Pssst, indie authors! Can I share a secret with you? Lean in, lean in. Closer...closer...TOO CLOSE! You need a TicTac.
Just kidding. You smell delightful.
Okay, breath issues aside, let's talk about something critical to the self-pub life: launch teams. Yes, you heard it right. Forget the self in self-publishing, because the road to literary success is not a solitary journey, it’s a communal road trip. To drive that point home (pun very much intended), let's delve into the power of launch teams and how they can take your self-publishing journey from a lonely hike to a full-blown festival caravan.
Now, before I wax poetic about the virtues of launch teams, let's establish some definitions, shall we? What is a launch team? In the simplest of terms, a launch team (also known as a street team) is a group of dedicated volunteers who support an author during the book release period. Imagine a lively cheerleading squad, but instead of pom-poms, they’re waving books, and instead of cheers, they’re writing reviews, sharing social media posts, and spreading the good news about your book far and wide. Sounds pretty awesome, right?
I know what you're thinking. "Sure, a cheerleading squad sounds nice, but what's the real impact? It’s not like they’re going to perform a pyramid formation on my book launch day!" First of all, you'd be surprised at what a motivated launch team can accomplish.
When it comes to self-publishing, your biggest challenges often include obscurity and the absence of an established platform. And from my decade-plus experience in Amazon book marketing, I can tell you this: a robust, engaged launch team can be more effective than a blitzkrieg of ads or a lone author's desperate attempts to beg friends and family to buy (or even READ) their book. A launch team acts as an extended network, helping your book permeate social circles and reader communities that you, as a solo act, could never reach.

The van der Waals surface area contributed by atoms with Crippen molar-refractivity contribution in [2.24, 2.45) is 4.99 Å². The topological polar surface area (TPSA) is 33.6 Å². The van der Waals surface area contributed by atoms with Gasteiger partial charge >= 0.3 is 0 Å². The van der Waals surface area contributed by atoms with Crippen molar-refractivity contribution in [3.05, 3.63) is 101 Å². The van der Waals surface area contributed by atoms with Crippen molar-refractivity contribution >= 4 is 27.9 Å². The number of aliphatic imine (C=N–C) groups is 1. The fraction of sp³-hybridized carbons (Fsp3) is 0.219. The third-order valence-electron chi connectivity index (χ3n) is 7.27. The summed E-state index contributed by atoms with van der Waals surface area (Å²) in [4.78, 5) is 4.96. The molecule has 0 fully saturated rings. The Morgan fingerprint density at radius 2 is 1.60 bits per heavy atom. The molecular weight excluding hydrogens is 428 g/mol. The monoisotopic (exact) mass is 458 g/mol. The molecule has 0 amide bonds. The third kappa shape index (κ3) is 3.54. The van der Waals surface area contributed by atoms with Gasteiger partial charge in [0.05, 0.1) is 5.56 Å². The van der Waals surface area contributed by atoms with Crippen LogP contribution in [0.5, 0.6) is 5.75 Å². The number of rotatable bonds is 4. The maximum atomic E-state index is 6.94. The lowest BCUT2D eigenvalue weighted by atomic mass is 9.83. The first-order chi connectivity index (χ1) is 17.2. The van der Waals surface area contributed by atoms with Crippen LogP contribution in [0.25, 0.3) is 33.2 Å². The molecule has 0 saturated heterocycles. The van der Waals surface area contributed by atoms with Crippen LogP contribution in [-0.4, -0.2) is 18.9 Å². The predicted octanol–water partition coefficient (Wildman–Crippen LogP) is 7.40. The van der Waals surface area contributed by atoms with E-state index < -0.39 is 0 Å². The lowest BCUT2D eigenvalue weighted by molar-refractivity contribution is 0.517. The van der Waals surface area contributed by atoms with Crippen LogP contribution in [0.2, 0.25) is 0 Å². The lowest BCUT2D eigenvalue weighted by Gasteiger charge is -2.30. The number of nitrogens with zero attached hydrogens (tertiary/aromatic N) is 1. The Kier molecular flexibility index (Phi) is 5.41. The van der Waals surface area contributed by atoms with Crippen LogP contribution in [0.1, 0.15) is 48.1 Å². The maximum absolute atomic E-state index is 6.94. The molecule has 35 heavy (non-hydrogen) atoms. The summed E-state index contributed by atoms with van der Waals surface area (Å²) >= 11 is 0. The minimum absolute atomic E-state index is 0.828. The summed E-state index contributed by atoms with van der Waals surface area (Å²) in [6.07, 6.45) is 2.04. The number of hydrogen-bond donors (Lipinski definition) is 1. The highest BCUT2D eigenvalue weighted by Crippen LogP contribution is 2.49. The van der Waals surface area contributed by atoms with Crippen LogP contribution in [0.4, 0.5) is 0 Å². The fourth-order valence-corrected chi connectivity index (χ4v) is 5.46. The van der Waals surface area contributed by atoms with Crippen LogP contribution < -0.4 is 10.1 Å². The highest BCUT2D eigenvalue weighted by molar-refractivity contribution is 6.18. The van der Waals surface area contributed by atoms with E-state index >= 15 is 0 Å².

Now that we've established the why, let's talk about the how. I'm talking "Avengers, assemble!" level organization here. Building a launch team can seem as daunting as penning your first novel. More so, because most of us authors are solitary enough we make Gollum look like the Homecoming King. So, where do you start?
First and foremost, start with your circle. Your friends, family, coworkers, your dog's Instagram followers (hey, don't laugh, Chuckles the Wonder Dog could have a significant reach), basically anyone you can think of who might be interested in supporting you. Let them know about your project and how they can help. You may be pleasantly surprised at the number of people willing to offer their assistance.
Now, make no mistake, I'm not suggesting you rope your Great Aunt Edna into posting on TikTok (although, if Aunt Edna is game, perhaps willing to engage in a bit of tasteful nudity,* who am I to stand in her way?). Be mindful of the platforms and methods that best suit your potential team members.
In some cases, this might mean offering multiple ways to participate. For instance, your millennial cousin might be a whiz at Instagram stories, while your old college roommate has a large Facebook network. Tailoring your approach to the strengths and comfort zones of your team members can be a game-changer.